Ledgy left… to die for?

This wave slabs up and bends around a gnarly exposed rock slab and breaks very hard with evil intent before it dissipates in the deep water. Chris was the only one to get towed into this heaving beheathen with none of the crew wanting any part of this evil beast.
Chris pulled in. Notice how short the tow rope is.

Chris got 3 or 4 before calling it quits and they headed back to the other reef with a more realistic A-frame peak. They dubbed this wave Sharkbait. In order to minimise their time in the water, Chris put three big loops in the tow rope and basically launched from the back of the ski.
Staying under the lip might just be the safest place in this hostile environment.

Chris got slung into five or six breasts before trying to convine tow partner Dave Smith it wasn’t that sketchy, with a nervous laugh! After four or five waves heaving over that slab, Dave had had enough…Stop, stop, no more..I think I’m going to have a flatline my heart’s beating so fast..Enough..So we called it quits and called it a day…Any surf out here when you come away with your tow partner and all limbs still attached is a good session!

On hearing the news that people had been surfing out there, Chris Fallows was surpised to say the least. According to him, there’s so much shark activity in that triangle between the two waves and Seal Island that it’s not a matter of ‘if’ but ‘when’. Basically the water drops off from the pinnacles down to about 30 meters. The big lurkers sit at the bottom until they spot some prey then shoot up the wall and launch vertically into the air with the poor seal in their jaws. No shark shield is going to stop that. That’s why the False Bay is famous for its breaching sharks. No need for medical experts on a trip like this in the future because if one of these top predators get a slice of a surfer he would not have much of a chance of survival. He will definitely lose more than a limb.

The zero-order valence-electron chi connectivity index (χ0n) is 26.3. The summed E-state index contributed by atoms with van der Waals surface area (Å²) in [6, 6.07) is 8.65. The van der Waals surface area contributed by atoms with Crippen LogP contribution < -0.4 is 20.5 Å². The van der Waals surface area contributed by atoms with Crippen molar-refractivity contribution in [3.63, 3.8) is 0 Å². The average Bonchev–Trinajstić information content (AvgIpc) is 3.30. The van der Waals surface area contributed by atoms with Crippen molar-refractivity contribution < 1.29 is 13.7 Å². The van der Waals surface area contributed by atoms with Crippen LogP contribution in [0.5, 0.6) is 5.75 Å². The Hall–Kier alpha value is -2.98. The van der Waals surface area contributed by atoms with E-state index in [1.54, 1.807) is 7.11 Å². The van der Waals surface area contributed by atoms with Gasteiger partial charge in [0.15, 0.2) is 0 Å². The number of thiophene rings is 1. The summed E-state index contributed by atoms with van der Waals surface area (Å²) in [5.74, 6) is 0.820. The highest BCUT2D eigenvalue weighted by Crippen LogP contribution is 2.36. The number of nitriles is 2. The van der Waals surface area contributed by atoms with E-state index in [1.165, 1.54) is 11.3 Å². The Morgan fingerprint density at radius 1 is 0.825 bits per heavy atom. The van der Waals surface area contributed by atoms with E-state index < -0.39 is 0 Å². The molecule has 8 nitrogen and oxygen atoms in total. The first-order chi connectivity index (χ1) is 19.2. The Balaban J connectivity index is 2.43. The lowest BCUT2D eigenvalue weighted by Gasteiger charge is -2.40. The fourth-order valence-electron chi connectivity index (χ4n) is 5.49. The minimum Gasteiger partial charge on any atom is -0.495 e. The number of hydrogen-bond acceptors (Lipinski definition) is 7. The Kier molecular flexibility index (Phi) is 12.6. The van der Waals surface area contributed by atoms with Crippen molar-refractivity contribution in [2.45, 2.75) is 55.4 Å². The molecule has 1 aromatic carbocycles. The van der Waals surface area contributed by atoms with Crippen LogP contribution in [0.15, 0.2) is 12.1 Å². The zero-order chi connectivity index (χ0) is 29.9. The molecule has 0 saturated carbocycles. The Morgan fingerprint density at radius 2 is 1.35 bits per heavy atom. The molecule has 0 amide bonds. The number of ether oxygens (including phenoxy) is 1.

Chris checking if all limbs are there and very happy to see all in order.

But why, you may ask, would anyone be silly enough to surf at Seal Island?

“I’ve flown over it a couple of times and seen it break.” Says Chris. When planes come into Cape Town they bank around Seal Island on their final approach, offering the surf obsessed traveller a birds eye view of the wave potential of the lurky island. “I saw these slabs breaking about five years ago, and that got me thinking about surfing it, and now with the help of the PWC’s (jetski’s) we can explore more spots and discover and search for new waves to ride, which was never possible in the past.”

Of course, hindsight is an exact science. And now that it’s been checked off that expanding checklist of Chris Bertish surfing firsts, he’s quite sanguine about it. “It was particularly stupid.” Says Chris of his misadventure. “I don’t think I’ll be doing that again any time soon. I seriously shat myself out there.”” There are some waves out there, but they not fantstic and very exposed to the weather and the wind, but it’s just not worth the risks. You’re toying with your life out there, and it is just not worth the risk.

Watch this space for I am sure we will soon hear of more firsts from this wave warrior.